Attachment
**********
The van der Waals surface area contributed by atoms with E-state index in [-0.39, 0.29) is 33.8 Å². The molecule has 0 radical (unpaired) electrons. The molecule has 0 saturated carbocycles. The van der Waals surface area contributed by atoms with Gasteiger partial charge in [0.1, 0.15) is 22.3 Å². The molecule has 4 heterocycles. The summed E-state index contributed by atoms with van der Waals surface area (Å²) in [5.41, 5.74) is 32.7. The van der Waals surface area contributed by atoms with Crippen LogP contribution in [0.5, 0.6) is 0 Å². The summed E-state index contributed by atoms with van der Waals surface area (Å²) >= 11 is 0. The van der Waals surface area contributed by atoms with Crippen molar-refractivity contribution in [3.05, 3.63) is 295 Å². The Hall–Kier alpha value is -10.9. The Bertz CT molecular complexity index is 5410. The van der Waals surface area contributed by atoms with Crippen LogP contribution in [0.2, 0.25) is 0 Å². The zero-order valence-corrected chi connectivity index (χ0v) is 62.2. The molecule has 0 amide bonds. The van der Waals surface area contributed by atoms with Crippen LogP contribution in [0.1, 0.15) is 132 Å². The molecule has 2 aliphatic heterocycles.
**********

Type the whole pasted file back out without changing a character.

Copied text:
The van der Waals surface area contributed by atoms with E-state index in [-0.39, 0.29) is 33.8 Å². The molecule has 0 radical (unpaired) electrons. The molecule has 0 saturated carbocycles. The van der Waals surface area contributed by atoms with Gasteiger partial charge in [0.1, 0.15) is 22.3 Å². The molecule has 4 heterocycles. The summed E-state index contributed by atoms with van der Waals surface area (Å²) in [5.41, 5.74) is 32.7. The van der Waals surface area contributed by atoms with Crippen LogP contribution in [0.5, 0.6) is 0 Å². The summed E-state index contributed by atoms with van der Waals surface area (Å²) >= 11 is 0. The van der Waals surface area contributed by atoms with Crippen molar-refractivity contribution in [3.05, 3.63) is 295 Å². The Hall–Kier alpha value is -10.9. The Bertz CT molecular complexity index is 5410. The van der Waals surface area contributed by atoms with Crippen LogP contribution in [0.2, 0.25) is 0 Å². The zero-order valence-corrected chi connectivity index (χ0v) is 62.2. The molecule has 0 amide bonds. The van der Waals surface area contributed by atoms with Crippen LogP contribution in [0.1, 0.15) is 132 Å². The molecule has 2 aliphatic heterocycles.